Fifty percent of the population are below 25 years old, due to the genocide. Many of the young are exploited by others. Poverty forces over 1.5 million children under age 15 to work to survive, often at the price of their education, health or even their lives. Sex trade enriches a small number of wicked men, but causes suffering to many. Victims number up to 100 000 and the country have one of the highest rates of HIV in Asia. Many poor parents sell their own children to traffickers for as little as USD $10. Poverty also causes high number of street kids and unwanted children.
Also in the people in general, there have been a general moral collapse. Drug trafficking and abused have increased greatly the last 15 years and crime lords profit from the suffering. Children and young people need to be effectively discipled in the churches and shown how to live in healthy family structures.

Cambodia’s Mission History

The gospel came late to Cambodia. Buddhism has been the national religion since the 15th century. About 83% of the population are Buddhists. The first Protestant missionary arrived in 1923, translated the New Testament in 1933 and published the whole Bible in 1953. Its message was not welcome and few believed or obeyed it. They labored in 47 years before breakthrough began. In 1965 the Government’s anti-American crusade forced foreign missionaries to withdraw. After 40 years of work they left the Khmer Evangelical Church with less than one thousand members.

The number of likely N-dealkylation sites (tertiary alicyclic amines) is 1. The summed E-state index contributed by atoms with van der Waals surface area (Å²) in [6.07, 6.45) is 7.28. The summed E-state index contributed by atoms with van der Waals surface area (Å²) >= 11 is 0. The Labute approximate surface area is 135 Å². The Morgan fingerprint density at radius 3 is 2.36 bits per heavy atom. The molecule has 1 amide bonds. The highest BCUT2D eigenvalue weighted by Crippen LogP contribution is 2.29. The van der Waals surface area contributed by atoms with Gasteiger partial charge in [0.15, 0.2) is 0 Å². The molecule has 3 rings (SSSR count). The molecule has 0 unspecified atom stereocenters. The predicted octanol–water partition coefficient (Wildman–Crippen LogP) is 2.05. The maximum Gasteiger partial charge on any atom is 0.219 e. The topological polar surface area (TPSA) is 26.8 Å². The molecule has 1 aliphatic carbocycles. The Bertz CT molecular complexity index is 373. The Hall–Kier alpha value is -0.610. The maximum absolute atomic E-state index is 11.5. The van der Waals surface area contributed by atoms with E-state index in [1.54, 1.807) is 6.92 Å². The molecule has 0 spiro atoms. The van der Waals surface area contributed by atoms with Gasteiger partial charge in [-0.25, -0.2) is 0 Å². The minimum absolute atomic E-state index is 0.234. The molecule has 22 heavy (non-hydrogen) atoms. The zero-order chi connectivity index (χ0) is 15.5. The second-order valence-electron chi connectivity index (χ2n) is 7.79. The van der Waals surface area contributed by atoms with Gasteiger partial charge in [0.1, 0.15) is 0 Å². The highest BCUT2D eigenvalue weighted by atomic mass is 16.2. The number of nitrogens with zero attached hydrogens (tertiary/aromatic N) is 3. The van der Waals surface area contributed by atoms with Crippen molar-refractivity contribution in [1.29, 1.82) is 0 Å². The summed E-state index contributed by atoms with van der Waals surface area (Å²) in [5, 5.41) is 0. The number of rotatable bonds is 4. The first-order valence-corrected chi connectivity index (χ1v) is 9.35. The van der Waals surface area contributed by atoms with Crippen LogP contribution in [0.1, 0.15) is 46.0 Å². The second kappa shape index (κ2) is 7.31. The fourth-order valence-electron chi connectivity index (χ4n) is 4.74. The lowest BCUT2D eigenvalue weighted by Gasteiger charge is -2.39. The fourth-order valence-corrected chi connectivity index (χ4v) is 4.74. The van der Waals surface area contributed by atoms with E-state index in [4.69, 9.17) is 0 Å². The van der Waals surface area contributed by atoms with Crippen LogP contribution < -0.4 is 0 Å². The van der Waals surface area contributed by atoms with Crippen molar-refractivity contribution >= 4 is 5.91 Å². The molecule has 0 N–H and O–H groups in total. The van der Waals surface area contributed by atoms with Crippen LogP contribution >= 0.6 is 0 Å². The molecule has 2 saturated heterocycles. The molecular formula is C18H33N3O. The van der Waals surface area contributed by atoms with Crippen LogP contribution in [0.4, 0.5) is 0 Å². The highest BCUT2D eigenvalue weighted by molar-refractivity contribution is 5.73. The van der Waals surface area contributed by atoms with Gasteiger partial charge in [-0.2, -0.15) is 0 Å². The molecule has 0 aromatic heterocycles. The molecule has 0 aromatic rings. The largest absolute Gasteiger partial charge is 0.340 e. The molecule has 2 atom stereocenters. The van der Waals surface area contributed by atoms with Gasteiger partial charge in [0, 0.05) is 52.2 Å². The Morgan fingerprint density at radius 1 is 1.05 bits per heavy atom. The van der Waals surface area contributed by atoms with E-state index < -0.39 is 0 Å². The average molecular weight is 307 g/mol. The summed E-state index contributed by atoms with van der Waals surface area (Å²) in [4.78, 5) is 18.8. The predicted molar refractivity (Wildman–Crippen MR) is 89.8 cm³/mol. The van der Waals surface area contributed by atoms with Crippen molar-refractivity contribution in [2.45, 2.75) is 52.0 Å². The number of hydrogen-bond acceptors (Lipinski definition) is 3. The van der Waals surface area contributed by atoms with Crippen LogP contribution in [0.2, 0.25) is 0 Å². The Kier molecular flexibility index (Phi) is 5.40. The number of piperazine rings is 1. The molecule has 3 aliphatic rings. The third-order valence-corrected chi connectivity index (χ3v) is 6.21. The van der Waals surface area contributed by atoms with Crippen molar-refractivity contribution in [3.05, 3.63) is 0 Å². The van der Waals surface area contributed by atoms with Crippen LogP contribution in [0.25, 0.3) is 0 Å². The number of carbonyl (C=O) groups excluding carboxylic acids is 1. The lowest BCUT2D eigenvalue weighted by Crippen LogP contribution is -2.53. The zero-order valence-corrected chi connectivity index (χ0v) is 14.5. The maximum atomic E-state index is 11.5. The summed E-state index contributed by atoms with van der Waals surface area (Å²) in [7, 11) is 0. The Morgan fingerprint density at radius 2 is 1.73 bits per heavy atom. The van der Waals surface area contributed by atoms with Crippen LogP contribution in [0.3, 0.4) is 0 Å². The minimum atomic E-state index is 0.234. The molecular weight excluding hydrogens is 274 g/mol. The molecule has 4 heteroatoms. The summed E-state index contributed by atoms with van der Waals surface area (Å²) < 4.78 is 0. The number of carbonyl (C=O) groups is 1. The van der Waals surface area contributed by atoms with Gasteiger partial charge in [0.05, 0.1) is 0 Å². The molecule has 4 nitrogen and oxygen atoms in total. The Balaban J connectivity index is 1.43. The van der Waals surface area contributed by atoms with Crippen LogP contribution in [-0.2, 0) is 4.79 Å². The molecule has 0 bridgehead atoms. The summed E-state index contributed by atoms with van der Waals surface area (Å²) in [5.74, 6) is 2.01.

In 1970, with the rise of pro-American regime, and the return of missionaries, there was freedom and growth for the Church. Many turned to God. There were large evangelistic crusades and Christians labored with a sense of urgency as the Khmer Rouge sought to eradicate all religion. From 1975, hundreds of thousands of Cambodians fled to Thailand, where they were housed in refugee camps. Missionaries previously expelled from the country went to the camps with the message of hope, and over the following years several thousand more Cambodians were baptized.; 90 per cent of Christians and most Buddhist monks perished. Since 1979 there has been increasing tolerance. Christians have been allowed to worship openly since 1990.
After a long and tough mission challenge, Cambodia now sees unprecedented church growth. The growth rate among evangelicals is the 4th largest in the world, with an annual growth of 8.8 %, according to the latest statistics from 2010. 1.6 % of the population was Bible believing Christians in 2010 (0.07 % in 1985). This growth is almost entirely through church multiplication done by indigenous church planters and evangelists. Who could have expected such a breakthrough 30 years ago? There is an open door for the Gospel in the nation, despite or even because of, the awful past. The rapid growth of indigenous church planting ministries and multiplication of churches has been encouraging, with new churches starting every week. Mission Kampuchea is a shared vision by the national Churches to see a church in every village and people group in Cambodia by 2021. Mature leadership for the churches is the greatest challenge. Many new Christians quickly get into leadership before they are ready for it.